Every other night, I look over and grade my children’s homework. It is required that for every mistake made, the concept must be retaught and the problem resolved. We discuss areas of weaknesses as well as strengths. This method allows my children to be accountable for their own work.
The first time I graded my son’s math work, he missed quite a few problems. He did not show any of his work, so I could not see what was going on in the “black box”. I explained to him that he needed to redo the problems, but we needed to see where the problem occurred in the solving process. He slumped in his chair and protested, “But my teacher never made me redo the problems before.”
I told him that he was accountable for his work and he needed to accept responsibility for his learning. Rather than looking at the mistake as a failure, to view it as an opportunity to grow. He refused to do this and continued to recount how his teachers never did this to him. We went back and forth. Our argument spanned his educational career back to the first grade! I reminded him that whenever I saw his graded papers, he needed to fix the mistakes. It was the principal of understanding and mastering the material.
None of this came to my surprise because I was not new to the public school system. When I was a teacher, I always gave my students the opportunity to redo their work. Many balked because throughout their schooling, not many teachers made them accountable for their work. Accountability is a buzzword that is transparent in the public school systems. Many schools “say” that they are accountable, but many don’t “show” the actual proof.
Due to the severe deficiency in my son’s accountability practices, I explained to him that he needed to own his work. Mediocrity is not going to be enough for the career choice he has chosen for himself. I also explained to him that he is no longer in the public school system, but he is homeschooled.
Still he went on, “I don’t understand. I made straight A’s without having to correct my work.”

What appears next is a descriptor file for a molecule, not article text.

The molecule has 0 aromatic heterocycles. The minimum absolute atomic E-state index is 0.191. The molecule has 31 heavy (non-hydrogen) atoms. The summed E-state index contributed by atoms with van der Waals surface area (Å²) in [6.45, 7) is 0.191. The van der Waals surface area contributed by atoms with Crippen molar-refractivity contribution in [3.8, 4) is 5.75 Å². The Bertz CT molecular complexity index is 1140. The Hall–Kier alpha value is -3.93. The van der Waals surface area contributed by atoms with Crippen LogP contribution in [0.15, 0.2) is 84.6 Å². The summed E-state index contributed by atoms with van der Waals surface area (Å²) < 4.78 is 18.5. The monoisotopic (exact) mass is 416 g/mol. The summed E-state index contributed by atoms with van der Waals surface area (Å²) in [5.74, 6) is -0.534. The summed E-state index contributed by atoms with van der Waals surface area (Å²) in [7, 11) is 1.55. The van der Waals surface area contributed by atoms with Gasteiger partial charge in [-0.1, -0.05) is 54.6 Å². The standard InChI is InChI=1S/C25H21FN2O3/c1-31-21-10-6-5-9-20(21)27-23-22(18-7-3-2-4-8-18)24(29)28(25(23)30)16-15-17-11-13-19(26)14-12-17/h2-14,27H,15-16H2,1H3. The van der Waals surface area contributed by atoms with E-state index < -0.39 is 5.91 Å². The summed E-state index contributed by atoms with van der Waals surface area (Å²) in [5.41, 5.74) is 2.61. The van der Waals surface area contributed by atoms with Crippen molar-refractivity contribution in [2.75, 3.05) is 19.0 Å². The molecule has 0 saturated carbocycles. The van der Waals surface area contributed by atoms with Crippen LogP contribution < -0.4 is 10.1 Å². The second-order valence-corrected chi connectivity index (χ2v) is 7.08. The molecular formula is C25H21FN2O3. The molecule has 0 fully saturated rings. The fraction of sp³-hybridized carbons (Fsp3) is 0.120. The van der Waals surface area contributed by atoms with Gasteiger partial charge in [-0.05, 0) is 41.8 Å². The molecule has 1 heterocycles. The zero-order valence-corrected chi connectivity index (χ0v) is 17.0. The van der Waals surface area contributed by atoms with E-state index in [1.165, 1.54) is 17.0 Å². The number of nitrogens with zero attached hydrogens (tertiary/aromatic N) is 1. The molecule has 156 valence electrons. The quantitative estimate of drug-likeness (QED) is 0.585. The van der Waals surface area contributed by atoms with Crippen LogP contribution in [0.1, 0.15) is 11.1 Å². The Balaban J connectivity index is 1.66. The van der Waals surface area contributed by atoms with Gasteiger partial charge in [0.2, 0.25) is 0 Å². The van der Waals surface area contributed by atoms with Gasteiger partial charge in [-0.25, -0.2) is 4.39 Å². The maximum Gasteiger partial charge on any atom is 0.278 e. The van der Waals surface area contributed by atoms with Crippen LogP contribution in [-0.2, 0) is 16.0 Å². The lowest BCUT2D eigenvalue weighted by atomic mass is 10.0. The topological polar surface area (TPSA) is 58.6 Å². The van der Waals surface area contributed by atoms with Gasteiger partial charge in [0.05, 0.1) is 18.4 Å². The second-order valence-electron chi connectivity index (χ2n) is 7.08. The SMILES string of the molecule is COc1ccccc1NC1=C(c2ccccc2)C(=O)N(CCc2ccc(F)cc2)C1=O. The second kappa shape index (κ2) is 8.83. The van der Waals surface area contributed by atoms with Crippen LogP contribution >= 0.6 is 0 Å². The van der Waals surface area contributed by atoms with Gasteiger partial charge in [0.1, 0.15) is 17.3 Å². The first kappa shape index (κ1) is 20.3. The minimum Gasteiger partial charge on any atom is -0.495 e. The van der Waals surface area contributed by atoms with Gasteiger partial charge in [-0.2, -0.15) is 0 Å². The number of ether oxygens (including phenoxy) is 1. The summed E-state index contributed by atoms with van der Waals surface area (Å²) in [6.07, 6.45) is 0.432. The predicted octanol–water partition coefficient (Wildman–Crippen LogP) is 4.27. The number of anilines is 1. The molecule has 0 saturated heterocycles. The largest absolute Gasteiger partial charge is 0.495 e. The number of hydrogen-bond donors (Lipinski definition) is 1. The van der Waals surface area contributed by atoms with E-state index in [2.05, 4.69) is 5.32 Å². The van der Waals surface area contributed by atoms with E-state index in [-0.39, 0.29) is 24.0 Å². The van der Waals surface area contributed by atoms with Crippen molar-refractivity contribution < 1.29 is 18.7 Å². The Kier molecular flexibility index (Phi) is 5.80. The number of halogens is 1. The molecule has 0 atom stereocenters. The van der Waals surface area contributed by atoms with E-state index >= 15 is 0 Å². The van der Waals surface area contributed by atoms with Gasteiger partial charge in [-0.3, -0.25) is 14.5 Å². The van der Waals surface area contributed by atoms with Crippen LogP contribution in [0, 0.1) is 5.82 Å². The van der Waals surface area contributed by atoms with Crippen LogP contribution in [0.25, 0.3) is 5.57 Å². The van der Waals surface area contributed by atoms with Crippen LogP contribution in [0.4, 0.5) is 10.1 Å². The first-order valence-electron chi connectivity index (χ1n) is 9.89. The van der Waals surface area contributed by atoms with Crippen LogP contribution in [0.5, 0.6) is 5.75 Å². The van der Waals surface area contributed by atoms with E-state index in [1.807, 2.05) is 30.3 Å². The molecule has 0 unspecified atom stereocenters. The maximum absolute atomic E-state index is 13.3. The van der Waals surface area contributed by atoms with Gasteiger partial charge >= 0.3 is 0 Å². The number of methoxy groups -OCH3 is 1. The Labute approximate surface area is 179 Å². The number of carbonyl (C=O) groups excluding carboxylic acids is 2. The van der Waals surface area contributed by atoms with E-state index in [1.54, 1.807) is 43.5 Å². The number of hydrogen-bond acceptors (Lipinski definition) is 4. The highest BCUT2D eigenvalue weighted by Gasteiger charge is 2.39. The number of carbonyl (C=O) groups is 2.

I laughed on the inside because it reminded me of the teachers’ lounge for the past ten years. I overheard many teachers talk about how it was easier to give the student a passing grade rather than cause a scene. Since I got tired of hearing such stories and confessions, I stopped visiting the lounge. And the times I did have to go there, the confessions were still the same.
A few minutes later, he realized that he could not “just get by” as he had done in the past. He realized he was in a different arena and needed to change his thinking.
Since that conversation, he takes greater pride in doing his work by showing how he arrived at the answer. His study habits have changed because he no longer glances over the material to complete the problems. Instead, he tries to master and apply the material to his own life. In addition, he has applied taking accountability in other areas in his life – not that he needed to, but because he is truly an awesome child.
It is my hope that more teachers highly stress the importance of accountability rather than trying to rush through the curriculum and teach to the state mandated exams. When one is accountable in one area, then it spreads to other areas.